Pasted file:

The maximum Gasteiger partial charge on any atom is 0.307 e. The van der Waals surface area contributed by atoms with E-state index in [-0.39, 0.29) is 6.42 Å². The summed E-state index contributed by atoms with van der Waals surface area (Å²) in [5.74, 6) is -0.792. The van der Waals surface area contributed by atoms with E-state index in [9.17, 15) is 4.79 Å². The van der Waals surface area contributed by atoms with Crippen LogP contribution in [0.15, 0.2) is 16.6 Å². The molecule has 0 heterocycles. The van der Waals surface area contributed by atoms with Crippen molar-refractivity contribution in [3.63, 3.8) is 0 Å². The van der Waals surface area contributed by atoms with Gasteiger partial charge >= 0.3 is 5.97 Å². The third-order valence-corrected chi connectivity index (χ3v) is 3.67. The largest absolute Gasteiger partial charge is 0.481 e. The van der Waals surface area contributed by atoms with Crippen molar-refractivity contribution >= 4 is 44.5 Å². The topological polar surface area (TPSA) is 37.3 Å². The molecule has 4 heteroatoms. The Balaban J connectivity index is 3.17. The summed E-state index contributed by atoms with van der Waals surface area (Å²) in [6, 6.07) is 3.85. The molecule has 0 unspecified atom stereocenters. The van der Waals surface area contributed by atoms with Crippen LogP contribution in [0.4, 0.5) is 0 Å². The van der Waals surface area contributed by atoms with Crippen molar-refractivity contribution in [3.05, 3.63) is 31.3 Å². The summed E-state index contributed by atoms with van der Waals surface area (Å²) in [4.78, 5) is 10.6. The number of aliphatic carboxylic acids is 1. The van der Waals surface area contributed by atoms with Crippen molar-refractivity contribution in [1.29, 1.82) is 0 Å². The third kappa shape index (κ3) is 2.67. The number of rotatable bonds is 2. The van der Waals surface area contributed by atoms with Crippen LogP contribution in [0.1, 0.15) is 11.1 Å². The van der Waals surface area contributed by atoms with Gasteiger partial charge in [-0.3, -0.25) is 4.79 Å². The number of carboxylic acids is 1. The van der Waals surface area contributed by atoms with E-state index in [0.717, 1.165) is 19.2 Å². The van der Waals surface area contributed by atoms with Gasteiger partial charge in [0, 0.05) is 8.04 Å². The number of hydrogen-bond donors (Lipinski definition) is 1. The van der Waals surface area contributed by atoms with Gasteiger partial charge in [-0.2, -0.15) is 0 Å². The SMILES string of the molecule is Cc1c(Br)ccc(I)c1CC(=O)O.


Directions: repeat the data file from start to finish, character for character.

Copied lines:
The maximum Gasteiger partial charge on any atom is 0.307 e. The van der Waals surface area contributed by atoms with E-state index in [-0.39, 0.29) is 6.42 Å². The summed E-state index contributed by atoms with van der Waals surface area (Å²) in [5.74, 6) is -0.792. The van der Waals surface area contributed by atoms with E-state index in [9.17, 15) is 4.79 Å². The van der Waals surface area contributed by atoms with Crippen LogP contribution in [0.15, 0.2) is 16.6 Å². The molecule has 0 heterocycles. The van der Waals surface area contributed by atoms with Crippen molar-refractivity contribution in [3.63, 3.8) is 0 Å². The van der Waals surface area contributed by atoms with Gasteiger partial charge >= 0.3 is 5.97 Å². The third-order valence-corrected chi connectivity index (χ3v) is 3.67. The largest absolute Gasteiger partial charge is 0.481 e. The van der Waals surface area contributed by atoms with Crippen molar-refractivity contribution >= 4 is 44.5 Å². The topological polar surface area (TPSA) is 37.3 Å². The molecule has 4 heteroatoms. The Balaban J connectivity index is 3.17. The summed E-state index contributed by atoms with van der Waals surface area (Å²) in [6, 6.07) is 3.85. The molecule has 0 unspecified atom stereocenters. The van der Waals surface area contributed by atoms with Crippen LogP contribution in [0.4, 0.5) is 0 Å². The van der Waals surface area contributed by atoms with Crippen molar-refractivity contribution in [3.05, 3.63) is 31.3 Å². The summed E-state index contributed by atoms with van der Waals surface area (Å²) in [4.78, 5) is 10.6. The number of aliphatic carboxylic acids is 1. The van der Waals surface area contributed by atoms with Crippen molar-refractivity contribution in [1.29, 1.82) is 0 Å². The third kappa shape index (κ3) is 2.67. The number of rotatable bonds is 2. The van der Waals surface area contributed by atoms with Crippen LogP contribution in [0.1, 0.15) is 11.1 Å². The van der Waals surface area contributed by atoms with Gasteiger partial charge in [-0.3, -0.25) is 4.79 Å². The number of carboxylic acids is 1. The van der Waals surface area contributed by atoms with E-state index in [0.717, 1.165) is 19.2 Å². The van der Waals surface area contributed by atoms with Gasteiger partial charge in [0, 0.05) is 8.04 Å². The number of hydrogen-bond donors (Lipinski definition) is 1. The van der Waals surface area contributed by atoms with Gasteiger partial charge in [-0.2, -0.15) is 0 Å². The SMILES string of the molecule is Cc1c(Br)ccc(I)c1CC(=O)O.